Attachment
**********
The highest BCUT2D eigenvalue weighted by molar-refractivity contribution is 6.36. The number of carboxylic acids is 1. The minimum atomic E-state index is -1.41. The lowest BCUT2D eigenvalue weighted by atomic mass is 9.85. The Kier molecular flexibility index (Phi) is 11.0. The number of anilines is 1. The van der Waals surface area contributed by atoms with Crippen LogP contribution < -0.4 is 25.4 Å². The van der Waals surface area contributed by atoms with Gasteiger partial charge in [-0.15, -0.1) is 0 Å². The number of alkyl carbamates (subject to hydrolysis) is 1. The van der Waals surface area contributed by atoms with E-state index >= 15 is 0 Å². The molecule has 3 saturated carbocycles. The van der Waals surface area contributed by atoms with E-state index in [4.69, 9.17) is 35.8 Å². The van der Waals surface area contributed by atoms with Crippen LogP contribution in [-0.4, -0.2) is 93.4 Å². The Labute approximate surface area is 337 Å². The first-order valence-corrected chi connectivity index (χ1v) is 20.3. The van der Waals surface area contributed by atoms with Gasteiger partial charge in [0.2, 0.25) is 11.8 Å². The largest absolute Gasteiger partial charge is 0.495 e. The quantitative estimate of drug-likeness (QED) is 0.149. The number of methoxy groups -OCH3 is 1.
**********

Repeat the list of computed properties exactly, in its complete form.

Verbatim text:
The highest BCUT2D eigenvalue weighted by molar-refractivity contribution is 6.36. The number of carboxylic acids is 1. The minimum atomic E-state index is -1.41. The lowest BCUT2D eigenvalue weighted by atomic mass is 9.85. The Kier molecular flexibility index (Phi) is 11.0. The number of anilines is 1. The van der Waals surface area contributed by atoms with Crippen LogP contribution < -0.4 is 25.4 Å². The van der Waals surface area contributed by atoms with Gasteiger partial charge in [-0.15, -0.1) is 0 Å². The number of alkyl carbamates (subject to hydrolysis) is 1. The van der Waals surface area contributed by atoms with E-state index >= 15 is 0 Å². The molecule has 3 saturated carbocycles. The van der Waals surface area contributed by atoms with E-state index in [4.69, 9.17) is 35.8 Å². The van der Waals surface area contributed by atoms with Crippen LogP contribution in [-0.4, -0.2) is 93.4 Å². The Labute approximate surface area is 337 Å². The first-order valence-corrected chi connectivity index (χ1v) is 20.3. The van der Waals surface area contributed by atoms with Gasteiger partial charge in [0.2, 0.25) is 11.8 Å². The largest absolute Gasteiger partial charge is 0.495 e. The quantitative estimate of drug-likeness (QED) is 0.149. The number of methoxy groups -OCH3 is 1.